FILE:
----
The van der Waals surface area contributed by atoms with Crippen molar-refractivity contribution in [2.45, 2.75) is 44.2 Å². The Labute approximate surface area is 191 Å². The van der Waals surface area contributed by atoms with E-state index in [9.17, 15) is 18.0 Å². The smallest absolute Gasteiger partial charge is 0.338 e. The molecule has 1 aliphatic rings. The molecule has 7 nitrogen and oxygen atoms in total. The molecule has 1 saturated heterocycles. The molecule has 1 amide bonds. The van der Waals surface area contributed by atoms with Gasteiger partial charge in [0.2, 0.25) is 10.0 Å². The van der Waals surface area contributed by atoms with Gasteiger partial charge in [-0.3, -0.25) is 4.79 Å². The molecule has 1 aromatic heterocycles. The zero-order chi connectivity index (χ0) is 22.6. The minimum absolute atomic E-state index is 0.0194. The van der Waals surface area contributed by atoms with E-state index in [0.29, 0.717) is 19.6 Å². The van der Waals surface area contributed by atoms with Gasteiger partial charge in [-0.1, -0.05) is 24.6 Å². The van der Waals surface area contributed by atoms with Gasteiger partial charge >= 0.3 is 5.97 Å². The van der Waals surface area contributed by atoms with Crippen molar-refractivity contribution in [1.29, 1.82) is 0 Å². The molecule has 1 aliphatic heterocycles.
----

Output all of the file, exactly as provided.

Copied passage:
The van der Waals surface area contributed by atoms with Crippen molar-refractivity contribution in [2.45, 2.75) is 44.2 Å². The Labute approximate surface area is 191 Å². The van der Waals surface area contributed by atoms with E-state index in [9.17, 15) is 18.0 Å². The smallest absolute Gasteiger partial charge is 0.338 e. The molecule has 1 aliphatic rings. The molecule has 7 nitrogen and oxygen atoms in total. The molecule has 1 saturated heterocycles. The molecule has 1 amide bonds. The van der Waals surface area contributed by atoms with Gasteiger partial charge in [0.2, 0.25) is 10.0 Å². The van der Waals surface area contributed by atoms with Gasteiger partial charge in [-0.3, -0.25) is 4.79 Å². The molecule has 1 aromatic heterocycles. The zero-order chi connectivity index (χ0) is 22.6. The minimum absolute atomic E-state index is 0.0194. The van der Waals surface area contributed by atoms with E-state index in [0.29, 0.717) is 19.6 Å². The van der Waals surface area contributed by atoms with Gasteiger partial charge in [-0.1, -0.05) is 24.6 Å². The van der Waals surface area contributed by atoms with Gasteiger partial charge >= 0.3 is 5.97 Å². The van der Waals surface area contributed by atoms with Crippen molar-refractivity contribution in [1.29, 1.82) is 0 Å². The molecule has 1 aliphatic heterocycles.